Without running it through a debugger, I couldn't say for sure.
Post by J. P. Gilliver (John)
XTree wasn't free either, officially!
My copy came from my mother, who bought it in the 80's. Free for me, or
close enough.

[snip]
Post by J. P. Gilliver (John)
Interesting that
MS have released the source, though; I thought they _never_ released
source of anything (many claiming because they're still using so much of
it!).
They released the source for MS-DOS 1.0 and Word for Windows 1.1a a few
years ago. Not "open source", mind you, but more "released for historical
interest". See here:

http://www.computerhistory.org/atchm/tag/source-code/

(That page also has sources for things like Photoshop 1.0 and the Eudora
email client.)

MS has open-sourced numerous things over the years. Their github page
includes 62 pages of projects:

https://github.com/Microsoft
--
I hunger after independence. Strengthen freedom's reign.
j***@astraweb.com
2018-08-11 13:14:44 UTC
Permalink
Post by J. P. Gilliver (John)
Post by Auric__
Yes. My only complaint was the "not free" part, but meh.
XTree wasn't free either, officially!
[]
True. But this hails from the days when all you had to do was drop the directory from the computer it
was on, to a floppy, and you had it...... Actually, i used to carry a copy of it in my glovebox.....
I am still using a ztree version in win 7 though in the last few years i have started using windows
explorer quite often. I don't think the xtree's run under win 7 or if they do they crash right soon
after starting.
J. P. Gilliver (John)
2018-08-11 13:49:49 UTC
Permalink
Post by Char Jackson
On Wed, 30 May 2018 15:23:05 +0100, "J. P. Gilliver (John)"
Post by J. P. Gilliver (John)
Post by Auric__
Yes. My only complaint was the "not free" part, but meh.
XTree wasn't free either, officially!
[]
True. But this hails from the days when all you had to do was drop the
directory from the computer it
was on, to a floppy, and you had it...... Actually, i used to carry
Although your copy had the name of the original purchaser embedded (and
appearing at the bottom of some screens) (though that could easily be
found and tweaked with a hex editor) - though as the original was only
on two or three floppies that weren't copy-protected, most people
"obtained" a set of install discs anyway. [IIRR, I had an "official"
set, but can't remember whether I actually bought it.]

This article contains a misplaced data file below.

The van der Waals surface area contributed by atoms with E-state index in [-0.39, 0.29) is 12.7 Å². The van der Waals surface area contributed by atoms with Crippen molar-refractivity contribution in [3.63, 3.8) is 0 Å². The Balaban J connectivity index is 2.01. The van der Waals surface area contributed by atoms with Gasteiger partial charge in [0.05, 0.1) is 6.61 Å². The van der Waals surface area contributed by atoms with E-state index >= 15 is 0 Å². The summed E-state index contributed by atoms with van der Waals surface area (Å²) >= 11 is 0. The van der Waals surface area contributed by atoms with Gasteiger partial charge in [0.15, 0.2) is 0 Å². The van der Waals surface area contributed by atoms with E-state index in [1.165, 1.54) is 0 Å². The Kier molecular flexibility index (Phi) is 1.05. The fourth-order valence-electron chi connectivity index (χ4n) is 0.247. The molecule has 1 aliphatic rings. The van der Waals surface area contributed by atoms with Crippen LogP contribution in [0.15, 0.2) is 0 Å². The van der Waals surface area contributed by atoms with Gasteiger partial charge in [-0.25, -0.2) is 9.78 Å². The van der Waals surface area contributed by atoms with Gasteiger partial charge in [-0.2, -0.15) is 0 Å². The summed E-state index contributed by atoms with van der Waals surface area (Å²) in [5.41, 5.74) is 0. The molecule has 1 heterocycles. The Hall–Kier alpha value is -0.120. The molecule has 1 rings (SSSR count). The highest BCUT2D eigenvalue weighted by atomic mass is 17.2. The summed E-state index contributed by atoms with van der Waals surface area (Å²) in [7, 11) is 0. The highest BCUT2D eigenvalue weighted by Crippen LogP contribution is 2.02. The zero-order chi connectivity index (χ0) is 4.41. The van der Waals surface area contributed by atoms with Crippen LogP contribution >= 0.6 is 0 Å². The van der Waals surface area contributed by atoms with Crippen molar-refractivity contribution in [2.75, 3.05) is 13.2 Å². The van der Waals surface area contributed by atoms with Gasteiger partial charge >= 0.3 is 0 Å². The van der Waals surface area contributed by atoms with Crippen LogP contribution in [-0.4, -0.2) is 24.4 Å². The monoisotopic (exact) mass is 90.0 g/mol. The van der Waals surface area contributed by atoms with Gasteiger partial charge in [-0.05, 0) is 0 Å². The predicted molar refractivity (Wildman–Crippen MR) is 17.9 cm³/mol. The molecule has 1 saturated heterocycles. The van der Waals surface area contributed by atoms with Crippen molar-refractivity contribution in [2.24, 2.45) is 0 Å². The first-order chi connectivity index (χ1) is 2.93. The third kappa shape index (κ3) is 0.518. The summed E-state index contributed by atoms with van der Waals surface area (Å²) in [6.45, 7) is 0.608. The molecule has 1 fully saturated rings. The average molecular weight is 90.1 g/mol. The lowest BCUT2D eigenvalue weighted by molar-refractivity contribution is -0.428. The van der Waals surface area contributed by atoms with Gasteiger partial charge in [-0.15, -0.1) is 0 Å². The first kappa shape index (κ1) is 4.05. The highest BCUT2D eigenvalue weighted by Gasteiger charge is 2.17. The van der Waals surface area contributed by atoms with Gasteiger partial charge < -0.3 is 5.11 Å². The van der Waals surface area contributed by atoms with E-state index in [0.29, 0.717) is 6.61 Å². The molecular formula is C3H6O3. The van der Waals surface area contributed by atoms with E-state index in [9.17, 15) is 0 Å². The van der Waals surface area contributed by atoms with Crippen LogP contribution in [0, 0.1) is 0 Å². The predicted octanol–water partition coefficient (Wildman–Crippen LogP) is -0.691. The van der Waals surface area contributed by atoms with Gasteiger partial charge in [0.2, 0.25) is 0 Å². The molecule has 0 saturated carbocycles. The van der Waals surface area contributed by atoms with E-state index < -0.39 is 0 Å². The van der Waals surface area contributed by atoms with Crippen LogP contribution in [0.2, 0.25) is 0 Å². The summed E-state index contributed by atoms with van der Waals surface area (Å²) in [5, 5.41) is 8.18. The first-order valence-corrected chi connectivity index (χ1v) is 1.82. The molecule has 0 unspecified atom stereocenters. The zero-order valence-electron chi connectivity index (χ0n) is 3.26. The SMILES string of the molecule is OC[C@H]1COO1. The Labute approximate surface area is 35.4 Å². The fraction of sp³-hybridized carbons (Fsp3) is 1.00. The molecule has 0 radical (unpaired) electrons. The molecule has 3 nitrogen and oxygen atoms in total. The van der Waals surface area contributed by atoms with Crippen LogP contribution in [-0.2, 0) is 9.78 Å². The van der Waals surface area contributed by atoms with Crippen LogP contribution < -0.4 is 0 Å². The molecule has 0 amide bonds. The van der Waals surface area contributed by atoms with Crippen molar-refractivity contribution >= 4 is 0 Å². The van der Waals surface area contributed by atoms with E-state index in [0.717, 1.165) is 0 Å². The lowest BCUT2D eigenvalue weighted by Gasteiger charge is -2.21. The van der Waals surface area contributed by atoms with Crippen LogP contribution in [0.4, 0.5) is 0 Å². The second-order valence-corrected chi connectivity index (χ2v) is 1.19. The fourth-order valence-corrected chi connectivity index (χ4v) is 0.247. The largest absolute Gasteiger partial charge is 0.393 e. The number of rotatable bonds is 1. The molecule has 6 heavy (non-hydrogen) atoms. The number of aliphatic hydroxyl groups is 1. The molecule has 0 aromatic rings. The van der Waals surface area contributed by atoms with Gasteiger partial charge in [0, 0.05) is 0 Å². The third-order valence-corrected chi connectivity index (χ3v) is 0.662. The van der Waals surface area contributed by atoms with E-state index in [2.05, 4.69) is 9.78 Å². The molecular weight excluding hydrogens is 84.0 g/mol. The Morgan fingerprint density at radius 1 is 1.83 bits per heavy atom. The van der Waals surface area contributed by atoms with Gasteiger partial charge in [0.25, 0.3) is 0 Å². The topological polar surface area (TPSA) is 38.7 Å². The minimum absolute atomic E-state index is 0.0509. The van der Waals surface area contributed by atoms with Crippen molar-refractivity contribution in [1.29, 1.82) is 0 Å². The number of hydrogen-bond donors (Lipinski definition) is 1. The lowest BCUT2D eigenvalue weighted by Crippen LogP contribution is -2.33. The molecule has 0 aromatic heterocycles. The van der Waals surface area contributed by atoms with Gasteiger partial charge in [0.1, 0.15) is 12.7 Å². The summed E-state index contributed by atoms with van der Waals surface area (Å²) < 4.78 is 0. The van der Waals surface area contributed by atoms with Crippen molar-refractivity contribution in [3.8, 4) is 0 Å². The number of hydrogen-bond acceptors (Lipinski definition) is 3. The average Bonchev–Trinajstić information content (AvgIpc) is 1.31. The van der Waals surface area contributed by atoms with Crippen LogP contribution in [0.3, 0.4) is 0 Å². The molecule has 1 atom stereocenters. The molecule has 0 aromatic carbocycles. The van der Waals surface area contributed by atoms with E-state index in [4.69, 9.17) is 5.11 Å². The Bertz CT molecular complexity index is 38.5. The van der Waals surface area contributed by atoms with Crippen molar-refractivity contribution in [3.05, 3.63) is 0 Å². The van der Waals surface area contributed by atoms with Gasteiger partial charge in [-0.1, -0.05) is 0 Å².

Post by Char Jackson
a copy of it in my glovebox.....
I am still using a ztree version in win 7 though in the last few years
i have started using windows
explorer quite often. I don't think the xtree's run under win 7 or if
they do they crash right soon
after starting.
In my limited experience: not under 7-64, OK under 7-32, apart from the
tendency to suddenly use a lot of resources even if not apparently doing
anything, hence the start of this thread).
--
J. P. Gilliver. UMRA: 1960/<1985 MB++G()AL-IS-Ch++(p)***@T+H+Sh0!:`)DNAf

The average age of a single mum in this country is 37
- Jane Rackham, RT 2016/5/28-6/3
Diesel
2018-06-02 01:14:19 UTC
Permalink
Post by J. P. Gilliver (John)
I'm not _bothered_, nor wanting to get into deep diagnostics;
however, it _did_ (and does) puzzle me that an old DOS utility
will use so much. (It's a .com file, not a .exe, if that makes any
difference.)
It's an old DOS program that isn't aware of, nor has any real way of
sharing resources with other applications that are running. As a
result, it will consume resources (since it expects to be able to
consume all of them and release some as you run apps thru it via a
click or two) even when it's idle, because it's keyboard polling
routines don't understand time slicing or any other way of sharing
resources or giving them up for others to use.
Post by J. P. Gilliver (John)
Anyone else use it and noticed this?
It's normal when the OS has to provide an emulated environment for an
older actual DOS based program for the reasons stated above. You could
do a few things when writing DOS apps to be easier on system resources,
but, you couldn't entirely eliminate the resource sharing issue.
--
To prevent yourself from being a victim of cyber
stalking, it's highly recommended you visit here:
https://tekrider.net/pages/david-brooks-stalker.php
===================================================
Cat: Murphy's way of saying 'Nice Furniture!'
Loading...